US regulators approved the construction of Jordan Cove LNG export terminal in Coos Bay, Oregon, but the project still faces several state regulatory hurdles before it advances
The US Federal Energy Regulatory Commission (FERC) approved the construction of US$10Bn Jordan Cove LNG and granted a certificate of public convenience to the Pacific Connector Liquid Natural Gas Pipeline. Natural gas from the US and Canada will be transported over the 396-km pipeline and connect to the project.
Oregon Governor Kate Brown was clear that the project would not proceed without securing all of the necessary state permits. “Currently, this project does not have a green light from state agencies,” said Governor Brown. Canadian Pembina Pipeline Corp has been denied a clean water permit by the state’s Department of Environmental Quality and withdrew its permit applications to the state’s Department of State Lands, according to the Governor. She also said the developers had received an objection from DLCD stating their project is inconsistent with the Coastal Zone Management Act.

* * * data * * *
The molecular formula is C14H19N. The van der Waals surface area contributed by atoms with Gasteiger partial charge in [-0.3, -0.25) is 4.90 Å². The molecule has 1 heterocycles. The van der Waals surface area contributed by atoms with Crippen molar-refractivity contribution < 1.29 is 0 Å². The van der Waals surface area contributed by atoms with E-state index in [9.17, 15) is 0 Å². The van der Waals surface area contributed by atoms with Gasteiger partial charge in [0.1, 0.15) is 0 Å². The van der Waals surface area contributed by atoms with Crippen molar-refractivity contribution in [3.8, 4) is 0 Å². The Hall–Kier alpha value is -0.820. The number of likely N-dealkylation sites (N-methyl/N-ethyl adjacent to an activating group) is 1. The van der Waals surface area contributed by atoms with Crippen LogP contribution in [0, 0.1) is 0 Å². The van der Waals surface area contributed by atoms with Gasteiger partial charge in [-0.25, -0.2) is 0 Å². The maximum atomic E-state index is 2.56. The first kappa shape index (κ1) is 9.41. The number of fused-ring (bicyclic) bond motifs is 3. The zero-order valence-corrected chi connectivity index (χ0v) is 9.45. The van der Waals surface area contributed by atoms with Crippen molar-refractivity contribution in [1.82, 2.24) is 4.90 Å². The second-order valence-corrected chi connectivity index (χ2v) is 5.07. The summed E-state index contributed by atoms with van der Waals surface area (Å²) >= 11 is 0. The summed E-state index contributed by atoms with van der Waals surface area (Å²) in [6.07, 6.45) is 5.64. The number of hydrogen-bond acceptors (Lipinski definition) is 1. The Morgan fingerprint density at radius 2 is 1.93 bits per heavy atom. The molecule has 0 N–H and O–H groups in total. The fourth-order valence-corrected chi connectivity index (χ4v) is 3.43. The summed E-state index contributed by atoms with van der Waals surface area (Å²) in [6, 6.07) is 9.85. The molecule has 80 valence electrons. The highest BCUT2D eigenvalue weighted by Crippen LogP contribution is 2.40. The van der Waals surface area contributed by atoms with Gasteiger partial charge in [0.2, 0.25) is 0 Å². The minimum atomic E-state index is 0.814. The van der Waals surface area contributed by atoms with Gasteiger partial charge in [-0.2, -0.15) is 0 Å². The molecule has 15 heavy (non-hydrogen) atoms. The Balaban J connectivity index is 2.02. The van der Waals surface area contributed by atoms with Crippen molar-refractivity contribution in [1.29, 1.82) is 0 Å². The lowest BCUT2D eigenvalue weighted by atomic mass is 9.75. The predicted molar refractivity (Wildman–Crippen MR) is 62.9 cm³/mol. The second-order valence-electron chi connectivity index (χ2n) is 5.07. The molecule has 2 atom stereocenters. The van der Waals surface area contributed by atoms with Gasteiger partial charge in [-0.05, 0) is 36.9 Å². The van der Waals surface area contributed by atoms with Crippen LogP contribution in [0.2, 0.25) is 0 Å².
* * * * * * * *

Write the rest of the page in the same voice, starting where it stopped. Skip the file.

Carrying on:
If it advances, Jordan Cove LNG would be the first LNG export facility on the US west coast in more than 50 years. The first, Kenai LNG in Alaska, opened in 1969, but stopped exporting LNG in 2015.
As proposed, Jordan Cove LNG will have five trains, each with a capacity of 1.56 mta and produce a total of 7.8 mta of LNG using Black & Veatch liquefaction technology. The project will also have two 160,000-m3 storage tanks, one marine berth and one dedicated tractor tug docking facility. First gas from the export facility will be in 2024.
Black & Veatch has completed the front-end engineering and design work and pre-construction planning for the Jordan Cove LNG export facility.
Its US west coast location would make Jordan Cove LNG an attractive alternative to buyers in Asia. Transporting LNG to Tokyo, for instance, would be a nine-day voyage.